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    I've done plenty of camping in brutal cold Michigan winter with scouts back when I did that and also hunting. It's not really a big deal if you have your food set up properly, and if you have a very good sleeping bag. It's not really complicated, you pack food that won't go bad because of the cold, and possibly hunt and fish. It's pretty easy to live on veggies you find on the ground, but only in the summer. One time me and my uncles decided to go deer hunting for a week, taking only deer bait with us. In the first 3 days, we ate only apples, sugar beets, and 2 squirells. Funny to think back on, but I'll tell ya, sucks to be out in the serious cold with almost no food. Careful planning is key, especially if you're new at cold weather camping.
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  13. #13
    Senior Member skiahh's Avatar
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    If you've got the REI nearby, go there, as suggested.

    Or, since you're going to ME, go a bit early and make a stop in Freeport at L.L. Bean. Their staff is extremely knowlegable and will steer you right, especially for camping in November in ME (not all that big a deal, actually, especially not for 2 weeks!).

    One thought on the tent: there's some good advice in this thread but I haven't seen this compromise. I've got a Bean Vector Dome #4. Huge for one person, very comfy for 2. I'm not sure I'd take it to Alaska in the dead of winter, but it's a great tent and I'd camp pretty much year-round in ME with it.

    REI or Bean are great places to go for advice if you're not sure how to outfit yourself. Bean may be the better choice if you're going to be spending time in ME and they've outfitted several expeditions to Alaska, too.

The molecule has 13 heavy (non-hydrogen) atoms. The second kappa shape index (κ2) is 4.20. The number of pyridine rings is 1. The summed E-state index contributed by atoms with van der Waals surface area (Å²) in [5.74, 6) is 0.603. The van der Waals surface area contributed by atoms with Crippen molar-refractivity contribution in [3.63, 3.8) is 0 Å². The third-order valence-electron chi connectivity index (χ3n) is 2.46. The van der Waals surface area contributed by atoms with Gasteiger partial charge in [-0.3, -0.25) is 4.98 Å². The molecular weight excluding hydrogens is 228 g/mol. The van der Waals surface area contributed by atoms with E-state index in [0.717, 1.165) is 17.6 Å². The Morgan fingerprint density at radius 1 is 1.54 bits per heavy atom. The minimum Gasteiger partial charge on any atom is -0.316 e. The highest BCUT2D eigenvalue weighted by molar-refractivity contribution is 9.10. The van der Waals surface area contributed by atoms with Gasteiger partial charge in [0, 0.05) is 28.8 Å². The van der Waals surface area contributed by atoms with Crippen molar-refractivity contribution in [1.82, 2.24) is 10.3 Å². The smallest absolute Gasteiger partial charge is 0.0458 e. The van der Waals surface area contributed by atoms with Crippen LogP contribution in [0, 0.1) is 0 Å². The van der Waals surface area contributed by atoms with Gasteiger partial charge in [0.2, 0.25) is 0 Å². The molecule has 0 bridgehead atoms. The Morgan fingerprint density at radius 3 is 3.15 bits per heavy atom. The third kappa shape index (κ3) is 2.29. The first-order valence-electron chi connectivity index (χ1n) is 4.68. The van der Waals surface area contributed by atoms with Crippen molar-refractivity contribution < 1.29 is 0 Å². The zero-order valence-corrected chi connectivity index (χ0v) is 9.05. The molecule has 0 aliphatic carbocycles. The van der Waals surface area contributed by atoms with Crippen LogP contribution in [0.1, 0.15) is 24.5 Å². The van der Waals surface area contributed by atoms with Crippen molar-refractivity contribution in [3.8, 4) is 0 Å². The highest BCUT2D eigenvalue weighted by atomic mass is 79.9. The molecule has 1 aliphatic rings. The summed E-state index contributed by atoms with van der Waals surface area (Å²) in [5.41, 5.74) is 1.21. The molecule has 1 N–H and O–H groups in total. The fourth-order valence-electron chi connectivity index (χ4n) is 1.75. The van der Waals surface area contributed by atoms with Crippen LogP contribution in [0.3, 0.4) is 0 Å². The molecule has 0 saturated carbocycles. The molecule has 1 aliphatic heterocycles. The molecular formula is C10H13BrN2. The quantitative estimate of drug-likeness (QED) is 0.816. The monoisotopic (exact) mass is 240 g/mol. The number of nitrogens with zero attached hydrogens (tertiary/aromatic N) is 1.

[edit]Disclaimer: I don't work for L.L. Bean... but I did once upon a time!
    Last edited by skiahh; 08-09-07 at 09:55 AM.
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  14. #14
    But on the road more MTBLover's Avatar
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    +1 re: Bean (we don't haver an outlet in SE PA but it would be worth it for the OP to drive up to Freeport for a chat, IMO!)

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    Senior Member Keith99's Avatar
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    Quote Originally Posted by bgilchrist View Post
    Are you sure you want to do a 6-8 person tent? I try to look for stuff that will fit in my pack! in colder temperatures, if you don't have 6-8 people in it, you'll be pretty cold. 3-4 two man tents are better in cooler temps than a 6-8 man.


    seriously....make sure your tent has aluminum poles - nothing worse than cracked fibreglass poles.
    Not to mention that many camping areas are not set up for that large a tent. No place level place to put it.

  16. #16
    MTB addict xkwox's Avatar
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    Well. I will be alone, with my dog. I don't need that big of a tent. I think I will stick with a 4 person.
    I reside in Southeast, PA. I am always looking for riding buddies, If interested let me know!


    I am pro nature, I also toke with nature.

  17. #17
    Laugh it up Fuzzball.
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    With you and a dog I would stick to a 2 person tent. The closer the quarters the more comfortable you will be. Also, if you are packing in the weight difference will be very important.

  18. #18
    But on the road more MTBLover's Avatar
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    Just to reiterate- it's very important to know what kind of camping you want to do, and then outfit for that. It's pretty much like it is with bikes- you wouldn't want a 30lb MTB for a double century, right?

  19. #19
    Senior Member Michigander's Avatar
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    Quote Originally Posted by MTBLover View Post